them. Hackers usually perform a combination of steps when attacking a network. These
steps are summarized below:
Recon – Checking out the target using multiple sources – like intelligence gathering.
Scanning – Mapping out and investigating your network.
Exploitation – Attacking holes found during the scanning process.
Elevation of Privileges – Elevating a lower access account to Root, or System Level.
Maintaining Access – Using techniques like backdoors to keep access to your network.
Covering their Tracks – Erasing logs, and manipulating files to hide the intrusion.
An Ethical Hacker or Penetration Tester (good guys hired to find the holes before an
attacker does) mimics many of these techniques, using parameters and guidelines set up
with corporate management, to find security issues. They then report their findings to
management and assist in correcting the issues.

We will not be covering every step in the process, but will show you many of the
techniques that are used, and how to defend against them.
I would think the biggest drive to use Kali over commercial security solutions is the price.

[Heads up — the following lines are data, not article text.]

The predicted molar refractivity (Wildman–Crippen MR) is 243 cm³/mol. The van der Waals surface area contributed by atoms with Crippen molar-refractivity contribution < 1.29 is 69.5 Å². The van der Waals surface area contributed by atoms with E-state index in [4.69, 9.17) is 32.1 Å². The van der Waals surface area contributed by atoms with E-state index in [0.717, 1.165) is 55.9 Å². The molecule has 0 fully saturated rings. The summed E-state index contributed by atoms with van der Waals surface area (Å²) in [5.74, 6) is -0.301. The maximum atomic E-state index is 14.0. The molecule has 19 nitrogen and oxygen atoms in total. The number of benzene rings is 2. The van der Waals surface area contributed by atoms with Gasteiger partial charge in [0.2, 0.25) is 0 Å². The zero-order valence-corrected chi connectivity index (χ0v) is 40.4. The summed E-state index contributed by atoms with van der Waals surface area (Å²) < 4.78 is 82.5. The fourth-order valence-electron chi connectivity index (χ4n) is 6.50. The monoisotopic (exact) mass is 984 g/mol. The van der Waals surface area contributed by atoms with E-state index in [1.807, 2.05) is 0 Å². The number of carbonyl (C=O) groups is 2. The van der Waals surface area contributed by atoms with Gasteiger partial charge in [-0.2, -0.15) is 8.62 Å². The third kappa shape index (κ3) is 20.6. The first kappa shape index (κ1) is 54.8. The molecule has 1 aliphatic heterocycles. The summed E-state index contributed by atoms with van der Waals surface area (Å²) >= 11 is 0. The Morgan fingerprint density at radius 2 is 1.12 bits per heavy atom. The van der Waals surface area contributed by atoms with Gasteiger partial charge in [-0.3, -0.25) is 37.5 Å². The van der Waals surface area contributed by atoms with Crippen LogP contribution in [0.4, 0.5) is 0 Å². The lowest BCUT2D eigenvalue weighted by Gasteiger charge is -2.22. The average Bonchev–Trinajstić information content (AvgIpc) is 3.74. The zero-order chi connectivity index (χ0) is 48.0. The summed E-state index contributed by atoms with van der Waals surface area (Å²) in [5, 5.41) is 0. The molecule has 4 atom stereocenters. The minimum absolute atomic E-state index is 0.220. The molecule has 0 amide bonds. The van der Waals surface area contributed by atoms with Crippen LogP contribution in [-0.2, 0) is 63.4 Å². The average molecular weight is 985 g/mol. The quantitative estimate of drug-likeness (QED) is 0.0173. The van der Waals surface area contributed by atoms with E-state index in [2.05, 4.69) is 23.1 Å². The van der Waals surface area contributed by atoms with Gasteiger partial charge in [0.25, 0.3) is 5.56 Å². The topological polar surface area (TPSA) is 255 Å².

Security testing tools can be extremely costly, Kali is free! Secondly, Kali includes open
source versions of numerous commercial security products, so you could conceivably
replace costly programs by simply using Kali. All though Kali does includes several free
versions of popular software programs that can be upgraded to the full featured paid
versions and used directly through Kali. And if you enjoy Kali, the Professional version
offers even more features and ease of use.

There really are no major tool usage differences between Backtrack, Kali and the new Kali
2. But it has been completely retooled from the ground up, making software updates and
additions much easier. In Kali, you update everything using the Kali update command
which makes system integrity much better. Simply update Kali and it will pull down the
latest versions of the included tools for you. Just a note of caution, updating tools
individually could break Kali, so running the Kali update is always the best way to get the
latest packages for the OS.

Though Kali can’t possibly contain all the possible security tools that every individual
would prefer, it contains enough that Kali could be used from beginning to end. Don’t
forget that Kali is not just a security tool, but a full-fledged Linux Operating System. So if
your favorite tool runs under Linux, but is not included, most likely you can install and run it in Kali.